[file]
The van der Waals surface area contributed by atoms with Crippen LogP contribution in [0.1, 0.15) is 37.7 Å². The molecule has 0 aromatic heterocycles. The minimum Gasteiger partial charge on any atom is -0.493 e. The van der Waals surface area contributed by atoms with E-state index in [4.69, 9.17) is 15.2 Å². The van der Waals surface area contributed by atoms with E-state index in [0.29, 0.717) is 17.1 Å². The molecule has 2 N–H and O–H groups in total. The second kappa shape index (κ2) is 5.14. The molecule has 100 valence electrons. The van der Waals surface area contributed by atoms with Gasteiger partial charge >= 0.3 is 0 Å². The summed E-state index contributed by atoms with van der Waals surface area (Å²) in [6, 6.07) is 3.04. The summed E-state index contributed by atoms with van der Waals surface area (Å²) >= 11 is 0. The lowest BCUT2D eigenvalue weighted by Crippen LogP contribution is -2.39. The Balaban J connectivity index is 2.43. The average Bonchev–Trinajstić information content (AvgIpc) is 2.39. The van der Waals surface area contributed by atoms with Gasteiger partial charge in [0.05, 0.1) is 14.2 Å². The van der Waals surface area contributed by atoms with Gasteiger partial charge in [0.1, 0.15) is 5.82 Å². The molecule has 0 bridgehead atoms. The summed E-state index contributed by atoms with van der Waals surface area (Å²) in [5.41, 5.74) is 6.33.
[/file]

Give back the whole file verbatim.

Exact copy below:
The van der Waals surface area contributed by atoms with Crippen LogP contribution in [0.1, 0.15) is 37.7 Å². The molecule has 0 aromatic heterocycles. The minimum Gasteiger partial charge on any atom is -0.493 e. The van der Waals surface area contributed by atoms with E-state index in [4.69, 9.17) is 15.2 Å². The van der Waals surface area contributed by atoms with E-state index in [0.29, 0.717) is 17.1 Å². The molecule has 2 N–H and O–H groups in total. The second kappa shape index (κ2) is 5.14. The molecule has 100 valence electrons. The van der Waals surface area contributed by atoms with Gasteiger partial charge >= 0.3 is 0 Å². The summed E-state index contributed by atoms with van der Waals surface area (Å²) in [6, 6.07) is 3.04. The summed E-state index contributed by atoms with van der Waals surface area (Å²) >= 11 is 0. The lowest BCUT2D eigenvalue weighted by Crippen LogP contribution is -2.39. The Balaban J connectivity index is 2.43. The average Bonchev–Trinajstić information content (AvgIpc) is 2.39. The van der Waals surface area contributed by atoms with Gasteiger partial charge in [0.05, 0.1) is 14.2 Å². The van der Waals surface area contributed by atoms with Gasteiger partial charge in [0.1, 0.15) is 5.82 Å². The molecule has 0 bridgehead atoms. The summed E-state index contributed by atoms with van der Waals surface area (Å²) in [5.41, 5.74) is 6.33.